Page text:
The term Pichikemenkúe is a reference to the figure of the small diamonds. These small diamonds are placed on top of a larger diamond, to create the symbol. The diamond is generally thought to signify water pitches. Or they can be seen as a depiction of the containers used for mudai, which is a typical Mapuche ceremonial drink made of fermented wheat. The edges of the diamond design are a representation of plants, and the connection to nature and the earth.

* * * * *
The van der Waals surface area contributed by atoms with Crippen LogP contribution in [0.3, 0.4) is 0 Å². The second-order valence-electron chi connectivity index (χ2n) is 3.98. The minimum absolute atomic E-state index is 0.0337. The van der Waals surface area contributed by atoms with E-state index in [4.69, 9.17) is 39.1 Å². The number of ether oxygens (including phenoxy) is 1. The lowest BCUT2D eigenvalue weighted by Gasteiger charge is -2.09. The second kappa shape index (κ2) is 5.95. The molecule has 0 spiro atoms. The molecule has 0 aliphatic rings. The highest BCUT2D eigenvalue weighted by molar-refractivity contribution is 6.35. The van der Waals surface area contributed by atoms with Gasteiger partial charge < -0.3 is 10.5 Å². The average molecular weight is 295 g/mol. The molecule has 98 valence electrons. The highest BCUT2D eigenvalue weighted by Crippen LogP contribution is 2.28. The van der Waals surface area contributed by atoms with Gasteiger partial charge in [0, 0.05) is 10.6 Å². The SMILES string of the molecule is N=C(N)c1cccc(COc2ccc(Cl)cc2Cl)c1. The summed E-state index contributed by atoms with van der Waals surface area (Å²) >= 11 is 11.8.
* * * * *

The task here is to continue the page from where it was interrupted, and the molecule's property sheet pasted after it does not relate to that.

Mapuche Symbols The Mapuche are an indigenous group of inhabitants originating from Chile. Originally inhabiting the Aconcagua Valley of Chile, regions south of the island Chiloe and western parts of Argentine Patagonia, the Mapuche are now one of the largest ethnic groups in the Americas - although their population saw a decline during the Spanish Inquisition. A deeply religious group, the Mapuche believe that life is a battle between good and evil. Their dualist perspective is rooted in the idea that there are two opposing and complementary worlds coexisting in this environment. One of the worlds is the natural world, with the earth and people. The other world is spiritual and exists in the sky. This spiritual world is called Wenumapu, and it exists between the clouds and the cosmos. This is the region where gods, spirits, and ancestors live. And next to it is the world Anka-wenu. This world is chaotic and filled with evil spirits called Wekufes. These spirits are responsible for illness and suffering. The Mapuche worship a cosmic family of gods called Nguenechen, Kushe, Elmapun, Elchen, and Ngunemapun. Spiritual leaders in the Mapuche are responsible for keeping contact with these gods and fighting off the evil power of the Wekefu.